If you are not contributing to your health savings account (HSA), you miss out on a great way to save for health care expenses now and during retirement. HSAs allow your money to grow tax-free. Like traditional investments, some HSAs provide fund choices to increase accumulations. With health care costs continuing to grow year over year, saving into an HSA plan makes sense. If you are like most people, you may think an HSA is solely a way to pay for current-year qualified medical expenses, but did you know it can also be used as a long-term investment vehicle that can play an even greater role in your overall wealth and retirement strategy?
HSAs are triple tax-advantaged:
- Contributions to HSAs are tax-deductible.
- Contributions receive capital gains, dividends, and interest, which is tax-free.
- You pay no tax on withdrawals used for supplemental insurance and medical expenses.
Unlike other accounts, an HSA is one of the only savings vehicles that allows you to put money in on a before-tax basis and grow your savings tax-free (interest and investment earnings are not taxed), and take the money out income tax-free for qualified medical expenses - generally 100% income tax-free.
HSA qualified expenses include co-insurance, dental, vision, prescriptions, insurance plan deductibles, and other costs not covered by your health insurance.
Your HSA goes with you!
As you change jobs during your working years, your employers may have different health savings account plans. The funds you have contributed into your health savings account (HSA) are always yours to keep, regardless of your employment status or insurance coverage. Unlike Flexible Spending Accounts (FSAs), which are usually "use it or lose it," money saved in health savings accounts doesn't need to be spent by a certain date. If you change jobs or health plans, you keep your HSA and spend your funds on qualified medical expenses as usual.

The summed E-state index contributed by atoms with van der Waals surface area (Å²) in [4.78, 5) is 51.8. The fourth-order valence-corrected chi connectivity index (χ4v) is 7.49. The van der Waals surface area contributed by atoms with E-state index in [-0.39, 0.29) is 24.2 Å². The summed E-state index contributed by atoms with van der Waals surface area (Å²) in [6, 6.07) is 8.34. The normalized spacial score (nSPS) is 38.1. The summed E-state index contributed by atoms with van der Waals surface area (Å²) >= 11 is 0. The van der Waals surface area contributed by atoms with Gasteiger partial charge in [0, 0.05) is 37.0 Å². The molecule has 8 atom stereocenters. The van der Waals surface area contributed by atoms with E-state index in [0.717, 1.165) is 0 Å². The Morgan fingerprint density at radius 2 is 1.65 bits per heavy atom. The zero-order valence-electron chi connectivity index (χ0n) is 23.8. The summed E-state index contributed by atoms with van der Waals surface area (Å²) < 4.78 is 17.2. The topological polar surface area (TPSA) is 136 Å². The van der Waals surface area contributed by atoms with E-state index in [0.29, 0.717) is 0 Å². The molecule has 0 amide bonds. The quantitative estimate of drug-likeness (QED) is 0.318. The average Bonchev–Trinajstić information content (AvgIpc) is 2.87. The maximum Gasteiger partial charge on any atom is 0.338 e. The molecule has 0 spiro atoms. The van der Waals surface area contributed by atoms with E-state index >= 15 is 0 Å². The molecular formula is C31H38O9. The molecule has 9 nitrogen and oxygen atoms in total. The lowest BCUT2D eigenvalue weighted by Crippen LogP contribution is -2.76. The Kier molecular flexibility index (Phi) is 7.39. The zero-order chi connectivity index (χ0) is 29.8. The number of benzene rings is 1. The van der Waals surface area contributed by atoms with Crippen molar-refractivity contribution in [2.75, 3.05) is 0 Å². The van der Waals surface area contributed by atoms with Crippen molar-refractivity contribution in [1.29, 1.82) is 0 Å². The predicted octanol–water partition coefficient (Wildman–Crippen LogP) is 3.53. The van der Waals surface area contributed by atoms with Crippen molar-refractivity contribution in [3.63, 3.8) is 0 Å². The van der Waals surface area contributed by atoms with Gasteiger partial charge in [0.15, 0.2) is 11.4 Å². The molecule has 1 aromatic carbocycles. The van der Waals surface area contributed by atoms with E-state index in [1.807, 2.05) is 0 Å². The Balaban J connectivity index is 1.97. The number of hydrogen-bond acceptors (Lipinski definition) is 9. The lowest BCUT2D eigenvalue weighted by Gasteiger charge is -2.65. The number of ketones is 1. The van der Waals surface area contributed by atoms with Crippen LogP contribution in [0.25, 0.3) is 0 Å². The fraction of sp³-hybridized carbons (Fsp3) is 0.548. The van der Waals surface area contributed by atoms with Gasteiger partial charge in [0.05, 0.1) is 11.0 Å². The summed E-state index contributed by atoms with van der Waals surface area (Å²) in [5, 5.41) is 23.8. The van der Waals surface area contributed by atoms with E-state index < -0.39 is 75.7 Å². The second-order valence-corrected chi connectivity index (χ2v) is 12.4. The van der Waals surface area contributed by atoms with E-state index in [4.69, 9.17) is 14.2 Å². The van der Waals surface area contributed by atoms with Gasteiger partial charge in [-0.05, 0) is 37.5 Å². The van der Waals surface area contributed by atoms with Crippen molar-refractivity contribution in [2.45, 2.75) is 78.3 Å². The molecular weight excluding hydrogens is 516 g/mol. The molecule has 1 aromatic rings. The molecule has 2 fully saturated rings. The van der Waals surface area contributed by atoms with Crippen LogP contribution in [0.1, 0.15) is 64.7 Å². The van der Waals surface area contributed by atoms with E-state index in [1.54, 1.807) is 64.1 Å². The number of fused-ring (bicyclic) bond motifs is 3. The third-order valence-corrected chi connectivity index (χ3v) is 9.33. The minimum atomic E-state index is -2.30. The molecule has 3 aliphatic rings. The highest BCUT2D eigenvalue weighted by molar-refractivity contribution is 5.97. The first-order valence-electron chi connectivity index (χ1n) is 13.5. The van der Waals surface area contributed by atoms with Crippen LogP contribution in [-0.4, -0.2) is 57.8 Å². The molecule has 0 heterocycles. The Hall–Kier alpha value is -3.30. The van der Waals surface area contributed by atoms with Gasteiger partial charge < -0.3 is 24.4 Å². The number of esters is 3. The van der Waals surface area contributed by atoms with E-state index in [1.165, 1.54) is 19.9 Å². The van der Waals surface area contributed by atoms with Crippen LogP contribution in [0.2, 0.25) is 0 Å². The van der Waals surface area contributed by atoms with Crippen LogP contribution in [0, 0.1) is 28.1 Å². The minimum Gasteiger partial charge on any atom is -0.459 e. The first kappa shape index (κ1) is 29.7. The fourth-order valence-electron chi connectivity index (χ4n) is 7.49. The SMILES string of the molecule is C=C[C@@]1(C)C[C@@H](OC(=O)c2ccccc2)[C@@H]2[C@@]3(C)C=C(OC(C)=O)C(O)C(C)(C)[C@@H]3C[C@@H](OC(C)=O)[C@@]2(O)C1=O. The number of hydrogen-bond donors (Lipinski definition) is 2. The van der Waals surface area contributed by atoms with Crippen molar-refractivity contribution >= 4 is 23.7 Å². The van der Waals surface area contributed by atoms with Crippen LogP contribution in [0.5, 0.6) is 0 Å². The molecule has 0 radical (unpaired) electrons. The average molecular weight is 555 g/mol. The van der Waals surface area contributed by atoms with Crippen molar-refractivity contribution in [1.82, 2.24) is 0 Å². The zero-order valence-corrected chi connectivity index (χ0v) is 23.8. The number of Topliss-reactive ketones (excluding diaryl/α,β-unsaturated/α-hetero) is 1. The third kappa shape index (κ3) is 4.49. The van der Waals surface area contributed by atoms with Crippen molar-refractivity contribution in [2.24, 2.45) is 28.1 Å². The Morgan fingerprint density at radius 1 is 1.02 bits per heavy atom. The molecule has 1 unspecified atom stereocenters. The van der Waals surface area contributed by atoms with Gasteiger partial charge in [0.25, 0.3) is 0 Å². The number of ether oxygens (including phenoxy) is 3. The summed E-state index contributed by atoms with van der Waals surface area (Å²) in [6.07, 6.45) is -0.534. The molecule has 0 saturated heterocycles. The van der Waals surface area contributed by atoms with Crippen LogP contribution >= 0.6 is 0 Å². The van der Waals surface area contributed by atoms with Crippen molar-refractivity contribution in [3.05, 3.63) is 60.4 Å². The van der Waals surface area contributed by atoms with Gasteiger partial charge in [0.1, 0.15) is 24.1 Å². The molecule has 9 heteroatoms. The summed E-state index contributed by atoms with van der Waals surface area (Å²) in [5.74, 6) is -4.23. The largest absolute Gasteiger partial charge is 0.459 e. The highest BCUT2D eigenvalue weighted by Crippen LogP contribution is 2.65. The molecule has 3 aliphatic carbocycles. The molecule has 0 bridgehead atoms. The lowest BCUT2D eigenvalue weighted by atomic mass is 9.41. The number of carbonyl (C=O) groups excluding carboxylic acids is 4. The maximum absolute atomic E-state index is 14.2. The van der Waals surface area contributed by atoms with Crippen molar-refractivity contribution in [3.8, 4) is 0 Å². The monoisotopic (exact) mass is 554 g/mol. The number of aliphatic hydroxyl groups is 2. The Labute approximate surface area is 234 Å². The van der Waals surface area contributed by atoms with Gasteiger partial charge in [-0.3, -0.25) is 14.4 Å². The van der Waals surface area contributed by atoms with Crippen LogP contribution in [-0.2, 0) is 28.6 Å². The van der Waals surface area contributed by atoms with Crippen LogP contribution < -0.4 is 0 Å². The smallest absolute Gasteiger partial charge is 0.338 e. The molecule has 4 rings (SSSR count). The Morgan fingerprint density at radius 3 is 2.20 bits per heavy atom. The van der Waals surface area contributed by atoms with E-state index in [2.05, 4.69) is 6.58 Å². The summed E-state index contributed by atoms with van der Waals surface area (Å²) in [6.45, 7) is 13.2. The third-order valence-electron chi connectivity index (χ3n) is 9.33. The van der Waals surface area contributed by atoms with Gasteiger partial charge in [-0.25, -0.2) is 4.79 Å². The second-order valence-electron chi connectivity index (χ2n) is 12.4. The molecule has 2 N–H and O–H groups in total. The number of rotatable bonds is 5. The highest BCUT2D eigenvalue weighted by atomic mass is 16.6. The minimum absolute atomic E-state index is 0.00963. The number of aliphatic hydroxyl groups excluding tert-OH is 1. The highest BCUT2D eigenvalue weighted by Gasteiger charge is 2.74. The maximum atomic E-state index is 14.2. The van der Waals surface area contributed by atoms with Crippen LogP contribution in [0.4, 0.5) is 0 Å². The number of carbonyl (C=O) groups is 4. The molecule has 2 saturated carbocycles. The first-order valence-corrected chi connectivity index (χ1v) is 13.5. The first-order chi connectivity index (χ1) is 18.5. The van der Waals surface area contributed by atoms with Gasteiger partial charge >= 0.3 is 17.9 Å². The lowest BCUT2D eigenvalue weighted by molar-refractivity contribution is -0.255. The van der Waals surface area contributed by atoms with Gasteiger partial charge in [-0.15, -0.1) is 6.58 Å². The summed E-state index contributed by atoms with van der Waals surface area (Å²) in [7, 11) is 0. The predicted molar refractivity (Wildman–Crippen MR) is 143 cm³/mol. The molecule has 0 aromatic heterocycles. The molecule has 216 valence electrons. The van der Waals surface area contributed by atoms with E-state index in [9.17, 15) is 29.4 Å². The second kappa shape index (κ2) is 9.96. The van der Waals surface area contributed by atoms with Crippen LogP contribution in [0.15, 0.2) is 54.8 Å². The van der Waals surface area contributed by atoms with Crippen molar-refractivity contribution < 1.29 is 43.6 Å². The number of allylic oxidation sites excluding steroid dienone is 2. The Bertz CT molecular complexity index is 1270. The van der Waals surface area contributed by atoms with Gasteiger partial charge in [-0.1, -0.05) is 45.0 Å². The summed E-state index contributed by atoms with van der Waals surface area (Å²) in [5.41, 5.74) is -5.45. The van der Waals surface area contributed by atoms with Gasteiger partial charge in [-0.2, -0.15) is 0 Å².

HSAs and Medicare:
Once you enroll in Medicare, you can no longer contribute to your HSA - but you can still use your HSA funds income tax-free to pay for qualified medical expenses. You can also use it to pay for Medicare premiums and qualified out-of-pocket expenses including deductibles, copay, and coinsurance.
Using an HSA as a Retirement Account:
If you can afford it, by paying medical expenses without tapping into your HSA, your account has the opportunity to grow. If this happens you'll have money available for retirement needs or unexpected health care needs. Your account can grow by continuing to contribute and investment growth.
Financial planning involves planning for health-related expenses and making sure you prepare for any unforeseen financial impact through insurance coverage. If you have any questions regarding HSA accounts or other employment benefits such as your retirement account, contact our office anytime.